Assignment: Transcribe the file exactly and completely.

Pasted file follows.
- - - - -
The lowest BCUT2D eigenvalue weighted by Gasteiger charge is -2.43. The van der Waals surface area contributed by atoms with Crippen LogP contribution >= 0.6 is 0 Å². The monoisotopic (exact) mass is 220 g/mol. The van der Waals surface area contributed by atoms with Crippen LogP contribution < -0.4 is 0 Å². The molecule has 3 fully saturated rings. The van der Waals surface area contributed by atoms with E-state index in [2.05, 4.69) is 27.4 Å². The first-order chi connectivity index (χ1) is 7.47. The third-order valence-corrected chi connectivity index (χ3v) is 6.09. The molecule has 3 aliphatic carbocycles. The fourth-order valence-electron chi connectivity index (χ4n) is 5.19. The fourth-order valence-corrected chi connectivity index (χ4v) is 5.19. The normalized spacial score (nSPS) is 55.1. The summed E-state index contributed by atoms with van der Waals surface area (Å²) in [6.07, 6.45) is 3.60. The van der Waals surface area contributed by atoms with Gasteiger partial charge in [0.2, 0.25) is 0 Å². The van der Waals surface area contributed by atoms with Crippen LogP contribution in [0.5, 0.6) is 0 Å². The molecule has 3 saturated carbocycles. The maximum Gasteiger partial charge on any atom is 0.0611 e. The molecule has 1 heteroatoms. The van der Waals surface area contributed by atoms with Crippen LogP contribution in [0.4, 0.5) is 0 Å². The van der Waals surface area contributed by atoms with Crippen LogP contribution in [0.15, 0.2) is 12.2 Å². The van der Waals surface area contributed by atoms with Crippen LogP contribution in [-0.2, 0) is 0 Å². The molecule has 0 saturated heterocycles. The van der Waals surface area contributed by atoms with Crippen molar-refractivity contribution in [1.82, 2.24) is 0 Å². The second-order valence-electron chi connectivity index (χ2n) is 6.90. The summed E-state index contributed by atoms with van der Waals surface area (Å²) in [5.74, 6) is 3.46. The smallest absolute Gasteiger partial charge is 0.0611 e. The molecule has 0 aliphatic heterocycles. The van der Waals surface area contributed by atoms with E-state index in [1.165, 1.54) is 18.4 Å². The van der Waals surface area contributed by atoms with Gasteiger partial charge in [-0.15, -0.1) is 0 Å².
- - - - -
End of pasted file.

The lowest BCUT2D eigenvalue weighted by Gasteiger charge is -2.43. The van der Waals surface area contributed by atoms with Crippen LogP contribution >= 0.6 is 0 Å². The monoisotopic (exact) mass is 220 g/mol. The van der Waals surface area contributed by atoms with Crippen LogP contribution < -0.4 is 0 Å². The molecule has 3 fully saturated rings. The van der Waals surface area contributed by atoms with E-state index in [2.05, 4.69) is 27.4 Å². The first-order chi connectivity index (χ1) is 7.47. The third-order valence-corrected chi connectivity index (χ3v) is 6.09. The molecule has 3 aliphatic carbocycles. The fourth-order valence-electron chi connectivity index (χ4n) is 5.19. The fourth-order valence-corrected chi connectivity index (χ4v) is 5.19. The normalized spacial score (nSPS) is 55.1. The summed E-state index contributed by atoms with van der Waals surface area (Å²) in [6.07, 6.45) is 3.60. The van der Waals surface area contributed by atoms with Gasteiger partial charge in [0.2, 0.25) is 0 Å². The van der Waals surface area contributed by atoms with Crippen LogP contribution in [0.5, 0.6) is 0 Å². The molecule has 3 saturated carbocycles. The maximum Gasteiger partial charge on any atom is 0.0611 e. The molecule has 1 heteroatoms. The van der Waals surface area contributed by atoms with Crippen LogP contribution in [0.4, 0.5) is 0 Å². The van der Waals surface area contributed by atoms with Crippen LogP contribution in [0.15, 0.2) is 12.2 Å². The van der Waals surface area contributed by atoms with Crippen LogP contribution in [-0.2, 0) is 0 Å². The molecule has 0 saturated heterocycles. The van der Waals surface area contributed by atoms with Crippen molar-refractivity contribution in [1.82, 2.24) is 0 Å². The second-order valence-electron chi connectivity index (χ2n) is 6.90. The summed E-state index contributed by atoms with van der Waals surface area (Å²) in [5.74, 6) is 3.46. The smallest absolute Gasteiger partial charge is 0.0611 e. The molecule has 0 aliphatic heterocycles. The van der Waals surface area contributed by atoms with E-state index in [1.165, 1.54) is 18.4 Å². The van der Waals surface area contributed by atoms with Gasteiger partial charge in [-0.15, -0.1) is 0 Å².